* Franshion seeks coffee shops and restaurants to fill clubhouse space
* Executives, government officials tighten purse strings to avoid scrutiny
* Hotel operator adjusts menu to reflect taste for less extravagance
By Clare Jim
HONG KONG, May 26 (Reuters) - The Chinese developer behind an eight-storey clubhouse with a billion-dollar view over Shanghai’s Huangphu River is turning to lower-end coffee shops and restaurants to fill the space, as a broad anti-graft campaign puts the brakes on conspicuous spending.
The state-of-the-art, steel and glass building was originally designed as a playground for China’s elite, including space to mix and mingle with officials from state-owned enterprises based in offices nearby.
“Last year, we originally planned to open a clubhouse in the building, but it became too sensitive,” said Vincent Zuo, a manager of research and development at Franshion Properties , which has a market value of $2.7 billion.
“We are now looking to open restaurants and coffee shops,” said Zuo, adding that an art museum was another option for the arch-shaped building which sits in the middle of the company’s 30 billion yuan ($4.8 billion) cruise terminal complex.
The decision to target middle-market consumers comes amid a crackdown on official corruption and extravagance in China that is forcing some high-end developers and hotel operators to change tactics to adapt to the new environment.
Franshion, a unit of state-owned Sinochem Corp which also operates the five-star Grand Hyatt Shanghai, has shifted its hotel focus more towards private events from government and business dinners. The number of wedding banquets is up 50 percent from last year, said Andy Ding, vice president of Franshion’s unit China Jin Mao Group.
At the same time, consumption per head among business clients has dropped by about 30 to 40 percent since the crackdown began in 2012. Where once the average spending was around 1,000 yuan per person, now it is 600 to 700, Grand Hyatt Shanghai’s manager Grace Tsou said.
As customers cut back, hotels are reviewing their menus. That means expensive and extravagant dishes such as abalone and lobster are out and cheaper offerings such as tiger prawns are in, said Tsou.
Also, many of these business guests now opt to bring their own liquor to restaurants - for which they are charged a service fee - rather than splurge on expensive hotel drinks.
“Our revenue has felt the impact since 2012, so we have started making changes early, such as adjusting the menu to more healthy food and less extravagant prices,” said Jin Mao’s Ding, whose company owns the building that houses the Grand Hyatt.
“Normal government activity demand is still there... but the money spent is not as much as in the past.”
The crackdown on corruption has already sapped profits at some liquor companies. Remy Cointreau blamed the campaign for a 32 percent fall in sales of its high-end brand, Remy Martin, in the first quarter of this year.
And last month, Kweichow Moutai Co Ltd, China’s top seller of fiery and pricey liquor baijiu, posted its weakest quarterly profit growth in three quarters as retail prices have dropped some 60 percent since the end of 2012.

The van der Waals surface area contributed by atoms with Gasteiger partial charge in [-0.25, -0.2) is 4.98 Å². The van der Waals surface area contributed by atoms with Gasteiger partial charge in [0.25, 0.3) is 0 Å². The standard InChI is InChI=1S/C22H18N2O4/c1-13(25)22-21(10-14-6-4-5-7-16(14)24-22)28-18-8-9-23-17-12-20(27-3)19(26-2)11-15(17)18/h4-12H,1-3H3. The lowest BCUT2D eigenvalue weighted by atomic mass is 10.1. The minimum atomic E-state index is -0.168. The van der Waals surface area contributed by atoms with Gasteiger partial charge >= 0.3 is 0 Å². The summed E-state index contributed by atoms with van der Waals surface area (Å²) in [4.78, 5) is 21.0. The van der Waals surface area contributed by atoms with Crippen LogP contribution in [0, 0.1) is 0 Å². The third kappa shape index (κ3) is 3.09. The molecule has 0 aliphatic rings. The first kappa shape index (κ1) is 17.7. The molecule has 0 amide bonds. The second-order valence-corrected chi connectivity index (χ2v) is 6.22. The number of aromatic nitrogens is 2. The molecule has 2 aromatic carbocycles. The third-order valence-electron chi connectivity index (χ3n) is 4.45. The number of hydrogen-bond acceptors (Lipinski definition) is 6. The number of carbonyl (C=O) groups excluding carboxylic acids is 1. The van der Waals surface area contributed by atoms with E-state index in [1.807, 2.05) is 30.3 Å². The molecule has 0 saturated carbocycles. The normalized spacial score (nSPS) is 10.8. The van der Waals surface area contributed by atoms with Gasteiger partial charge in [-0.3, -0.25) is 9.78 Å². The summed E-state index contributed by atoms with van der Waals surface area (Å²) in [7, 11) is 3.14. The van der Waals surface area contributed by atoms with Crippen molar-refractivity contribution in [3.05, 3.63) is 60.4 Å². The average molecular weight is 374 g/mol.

Shanghai Xintiandi, a commercial and residential complex owned by Hong Kong’s Shui On Land which houses some of the financial capital’s top restaurants, bars, shops and boutiques, has also adjusted its tenant mix.
“Our restaurants are now more targeted at white-collar workers” instead of elite big-spenders, said a manager in the complex, who declined to be named as he was not authorized to speak to the media.
Developers and owners of luxury residential property are also feeling the heat.
“The Beijing market is particularly slow. There’s a lot of supply because people are dumping their high-end property into the market because of anti-corruption,” said a manager of a property company who declined to be named due to the sensitive nature of the issue.
Industry watchers said owners of property priced around 40,000 to 50,000 yuan ($6,400-$8,000) per square meter had already come under scrutiny.
In another cautious note, Soho China chairman Pan Shiyi said he expects the introduction of a property registration system in June to weigh on market supply.
The database is not only seen as vital for authorities to control a frothy housing market - it would also require local officials to report properties purchased, which could raise questions about how they funded the purchases, industry experts say.
In Beijing’s secondary home market, the number of units on sale in April doubled from January to 14,622 units, while average selling prices eased 2.4 percent during the period, according to data from property brokerage Midland Holdings.
Beijing-based real estate agent Pang Jianwei said he recently sold a 178 square metre apartment in central Haidian district for 12.2 million yuan, a 10 percent discount from the asking price. He expects high-end home prices will continue to see pressure.
In Shanghai, a manager at a developer said sales of villas had been hurt as some investors were opting to go overseas.
“It’s hard for an ordinary person to have many assets; one has to have power to generate money, and it’s difficult for him to be totally clean. These people have to protect themselves and their family so they’d rather invest overseas,” said the manager, who declined to be identified. ($1 = 6.2384 Chinese Yuan) (Editing by Anne Marie Roantree and Emily Kaiser)